Greece stopped all mail headed overseas and screened thousands of packages Wednesday in an attempt to stop a spate of bombings blamed on Greek militants targeting diplomatic missions and European leaders.
A 48-hour ban on all outgoing mail deliveries abroad took effect after mail bombs reached the office of German Chancellor Angela Merkel and halted flights for hours at Italy's Bologna airport, where a package addressed to Italian Premier Silvio Berlusconi caught fire.
At least 11 mail bombs were detected in the Greek capital on Monday and Tuesday — one addressed to French President Nicolas Sarkozy and eight to the Athens embassies of Bulgaria, Russia, Germany, Switzerland, Mexico, Chile, the Netherlands and Belgium.
Three of the bombs exploded or caught fire in Athens, causing minor damage and leaving one delivery service employee burned.
Police investigators said none of the devices examined so far contained lethal amounts of explosives. But the attacks highlighted the difficulty of keeping bombs out of the international delivery system — also a target of Yemen-based militants armed with more powerful and potentially deadly explosives.
Authorities are questioning two suspects arrested Monday in connection with the bombings, and released the photographs of five other suspects believed to be associated with them. The suspects, most in their early 20s, have been linked to an anarchist militant group called Conspiracy Nuclei of Fire.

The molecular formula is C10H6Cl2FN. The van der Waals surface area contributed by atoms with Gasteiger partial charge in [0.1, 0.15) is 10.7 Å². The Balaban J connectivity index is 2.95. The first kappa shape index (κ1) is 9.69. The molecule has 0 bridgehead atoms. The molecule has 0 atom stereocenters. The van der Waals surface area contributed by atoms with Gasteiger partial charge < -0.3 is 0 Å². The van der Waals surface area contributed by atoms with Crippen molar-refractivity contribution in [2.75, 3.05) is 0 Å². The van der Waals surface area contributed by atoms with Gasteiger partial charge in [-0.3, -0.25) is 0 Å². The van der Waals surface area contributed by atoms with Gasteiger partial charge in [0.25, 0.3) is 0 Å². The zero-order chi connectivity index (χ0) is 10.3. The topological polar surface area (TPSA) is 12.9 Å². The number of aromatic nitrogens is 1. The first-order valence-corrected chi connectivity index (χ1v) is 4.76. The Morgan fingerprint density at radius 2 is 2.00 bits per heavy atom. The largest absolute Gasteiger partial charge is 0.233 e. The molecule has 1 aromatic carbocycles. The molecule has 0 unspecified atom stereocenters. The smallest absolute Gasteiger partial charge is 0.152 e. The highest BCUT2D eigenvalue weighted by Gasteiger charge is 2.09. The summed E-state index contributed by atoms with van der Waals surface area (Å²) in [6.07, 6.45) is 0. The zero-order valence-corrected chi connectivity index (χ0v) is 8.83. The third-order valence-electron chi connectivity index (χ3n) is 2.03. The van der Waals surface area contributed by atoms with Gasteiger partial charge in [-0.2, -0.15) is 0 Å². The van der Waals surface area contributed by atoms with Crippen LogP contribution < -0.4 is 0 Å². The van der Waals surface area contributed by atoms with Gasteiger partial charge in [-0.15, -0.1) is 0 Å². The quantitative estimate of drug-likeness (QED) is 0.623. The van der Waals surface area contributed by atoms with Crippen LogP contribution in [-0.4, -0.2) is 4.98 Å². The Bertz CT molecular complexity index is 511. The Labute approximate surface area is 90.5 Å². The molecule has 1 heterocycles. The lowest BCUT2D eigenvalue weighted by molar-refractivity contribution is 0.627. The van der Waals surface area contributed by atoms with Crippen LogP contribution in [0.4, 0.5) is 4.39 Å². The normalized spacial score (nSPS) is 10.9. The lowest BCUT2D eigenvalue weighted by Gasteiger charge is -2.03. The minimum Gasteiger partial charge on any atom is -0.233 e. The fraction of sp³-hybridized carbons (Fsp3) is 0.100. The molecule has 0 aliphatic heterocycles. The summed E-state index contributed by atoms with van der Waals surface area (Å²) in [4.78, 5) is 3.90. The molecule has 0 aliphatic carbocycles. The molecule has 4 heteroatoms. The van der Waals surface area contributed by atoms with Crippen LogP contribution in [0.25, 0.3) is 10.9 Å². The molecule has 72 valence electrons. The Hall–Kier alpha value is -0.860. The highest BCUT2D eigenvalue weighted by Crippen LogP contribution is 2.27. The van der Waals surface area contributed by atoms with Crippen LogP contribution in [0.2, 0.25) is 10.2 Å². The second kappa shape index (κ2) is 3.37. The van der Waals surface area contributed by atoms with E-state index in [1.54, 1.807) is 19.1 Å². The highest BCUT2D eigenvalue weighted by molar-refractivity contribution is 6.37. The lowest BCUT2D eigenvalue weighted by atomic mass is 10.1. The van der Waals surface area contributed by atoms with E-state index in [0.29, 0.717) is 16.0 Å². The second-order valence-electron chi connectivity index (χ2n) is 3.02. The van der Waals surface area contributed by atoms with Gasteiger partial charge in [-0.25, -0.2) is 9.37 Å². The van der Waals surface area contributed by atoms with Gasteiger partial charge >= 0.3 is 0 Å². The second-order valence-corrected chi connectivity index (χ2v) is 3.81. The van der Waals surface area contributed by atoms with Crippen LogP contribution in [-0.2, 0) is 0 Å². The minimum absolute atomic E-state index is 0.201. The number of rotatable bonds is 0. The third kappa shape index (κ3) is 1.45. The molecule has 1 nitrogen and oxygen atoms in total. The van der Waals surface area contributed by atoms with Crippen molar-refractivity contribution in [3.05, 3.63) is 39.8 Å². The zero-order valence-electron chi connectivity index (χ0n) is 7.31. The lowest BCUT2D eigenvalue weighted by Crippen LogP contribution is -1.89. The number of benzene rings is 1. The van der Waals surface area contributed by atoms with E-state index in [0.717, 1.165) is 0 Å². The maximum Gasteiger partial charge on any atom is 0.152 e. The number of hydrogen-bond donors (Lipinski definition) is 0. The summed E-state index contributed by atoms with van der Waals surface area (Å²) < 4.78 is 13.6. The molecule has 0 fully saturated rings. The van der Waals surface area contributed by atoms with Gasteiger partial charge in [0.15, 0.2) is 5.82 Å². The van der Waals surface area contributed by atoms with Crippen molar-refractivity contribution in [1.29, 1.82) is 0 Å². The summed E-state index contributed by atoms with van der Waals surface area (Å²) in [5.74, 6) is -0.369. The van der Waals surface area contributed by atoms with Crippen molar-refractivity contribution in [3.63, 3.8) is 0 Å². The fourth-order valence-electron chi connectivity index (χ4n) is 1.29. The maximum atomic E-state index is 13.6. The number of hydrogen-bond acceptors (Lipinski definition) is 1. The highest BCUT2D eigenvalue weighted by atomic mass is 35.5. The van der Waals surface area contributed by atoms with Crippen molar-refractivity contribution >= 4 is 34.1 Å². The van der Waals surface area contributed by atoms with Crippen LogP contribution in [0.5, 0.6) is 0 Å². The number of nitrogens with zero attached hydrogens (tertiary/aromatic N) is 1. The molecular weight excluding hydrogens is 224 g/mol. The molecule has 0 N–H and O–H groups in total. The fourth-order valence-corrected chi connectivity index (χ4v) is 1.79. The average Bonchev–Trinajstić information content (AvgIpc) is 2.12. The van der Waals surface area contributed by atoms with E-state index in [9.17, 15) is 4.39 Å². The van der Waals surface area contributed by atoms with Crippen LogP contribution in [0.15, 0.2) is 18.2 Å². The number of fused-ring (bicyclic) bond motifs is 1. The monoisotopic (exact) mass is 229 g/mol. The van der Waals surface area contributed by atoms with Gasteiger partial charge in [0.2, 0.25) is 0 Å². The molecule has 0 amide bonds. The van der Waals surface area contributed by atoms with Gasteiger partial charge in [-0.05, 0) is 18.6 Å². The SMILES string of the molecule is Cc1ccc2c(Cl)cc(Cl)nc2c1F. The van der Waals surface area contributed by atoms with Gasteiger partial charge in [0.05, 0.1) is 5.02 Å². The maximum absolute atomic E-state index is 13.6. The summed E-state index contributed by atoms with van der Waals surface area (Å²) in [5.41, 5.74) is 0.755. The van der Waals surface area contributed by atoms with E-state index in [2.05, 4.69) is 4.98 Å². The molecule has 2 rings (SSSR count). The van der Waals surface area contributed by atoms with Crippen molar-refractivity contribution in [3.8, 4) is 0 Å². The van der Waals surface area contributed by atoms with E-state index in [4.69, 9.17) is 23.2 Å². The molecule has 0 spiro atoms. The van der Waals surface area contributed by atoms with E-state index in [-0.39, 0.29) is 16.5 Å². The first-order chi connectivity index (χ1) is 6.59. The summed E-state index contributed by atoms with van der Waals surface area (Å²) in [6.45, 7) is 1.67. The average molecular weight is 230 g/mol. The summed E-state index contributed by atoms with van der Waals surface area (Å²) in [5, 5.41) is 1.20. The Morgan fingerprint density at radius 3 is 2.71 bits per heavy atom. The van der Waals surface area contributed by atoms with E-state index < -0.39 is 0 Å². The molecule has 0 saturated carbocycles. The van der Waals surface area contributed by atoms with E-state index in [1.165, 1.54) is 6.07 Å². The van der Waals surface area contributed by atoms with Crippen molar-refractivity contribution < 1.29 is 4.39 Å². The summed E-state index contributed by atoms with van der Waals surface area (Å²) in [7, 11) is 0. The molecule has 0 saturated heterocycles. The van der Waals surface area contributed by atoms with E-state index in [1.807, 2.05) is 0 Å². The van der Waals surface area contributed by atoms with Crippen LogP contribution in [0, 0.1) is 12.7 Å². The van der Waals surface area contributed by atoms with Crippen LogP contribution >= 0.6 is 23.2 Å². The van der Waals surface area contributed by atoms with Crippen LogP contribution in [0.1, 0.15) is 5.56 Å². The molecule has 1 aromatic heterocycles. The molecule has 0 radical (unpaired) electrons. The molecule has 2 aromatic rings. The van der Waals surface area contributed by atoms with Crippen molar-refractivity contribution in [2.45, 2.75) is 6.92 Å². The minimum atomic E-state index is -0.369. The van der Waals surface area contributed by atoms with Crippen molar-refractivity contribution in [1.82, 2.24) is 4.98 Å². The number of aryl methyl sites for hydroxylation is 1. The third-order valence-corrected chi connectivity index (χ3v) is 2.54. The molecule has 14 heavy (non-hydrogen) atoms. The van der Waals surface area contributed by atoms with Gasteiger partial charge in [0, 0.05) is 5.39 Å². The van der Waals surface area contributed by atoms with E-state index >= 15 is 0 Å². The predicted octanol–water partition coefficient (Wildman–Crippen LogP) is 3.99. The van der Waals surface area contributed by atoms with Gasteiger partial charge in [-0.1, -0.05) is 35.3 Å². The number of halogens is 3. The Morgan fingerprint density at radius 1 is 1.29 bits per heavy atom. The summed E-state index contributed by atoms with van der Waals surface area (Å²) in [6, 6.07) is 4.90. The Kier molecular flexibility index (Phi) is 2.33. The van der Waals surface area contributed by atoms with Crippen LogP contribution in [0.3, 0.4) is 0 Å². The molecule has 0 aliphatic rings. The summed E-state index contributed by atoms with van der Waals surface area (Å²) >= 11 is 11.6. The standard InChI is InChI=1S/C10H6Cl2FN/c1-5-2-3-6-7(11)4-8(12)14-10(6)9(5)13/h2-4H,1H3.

Greece has suffered a spike in militant attacks — including a deadly letter bombing earlier this year — since massive riots in 2008 triggered by a police shooting of a teenage boy.
Prime Minister George Papandreou said the government would be "unyielding" in its pursuit of bombers.
But terrorism experts say Greek police face a difficult task in trying to shut down the mail bombing campaign.
"It's very difficult to prevent the initiation of this kind of attack ... The initiative lies with the people who want to mount the attack, not with the authorities," said Michael McKinley, a senior lecturer in International Relations at the Australian National University in Canberra.
McKinley said fully screening all mail would "bring the Greek postal system to a halt" while catching the five remaining suspects might not stop the problem.
"It depends how many committed people are following them," he said. "I most cases of homemade explosives, the people involved are not very expert. So effectively this problem when you have an open society: If people are determined to cause a problem they can do."
Also Wednesday, police said 11 cars were burned in overnight arson attacks, most using small cooking gas canisters, including eight vehicles owned by the state electricity company.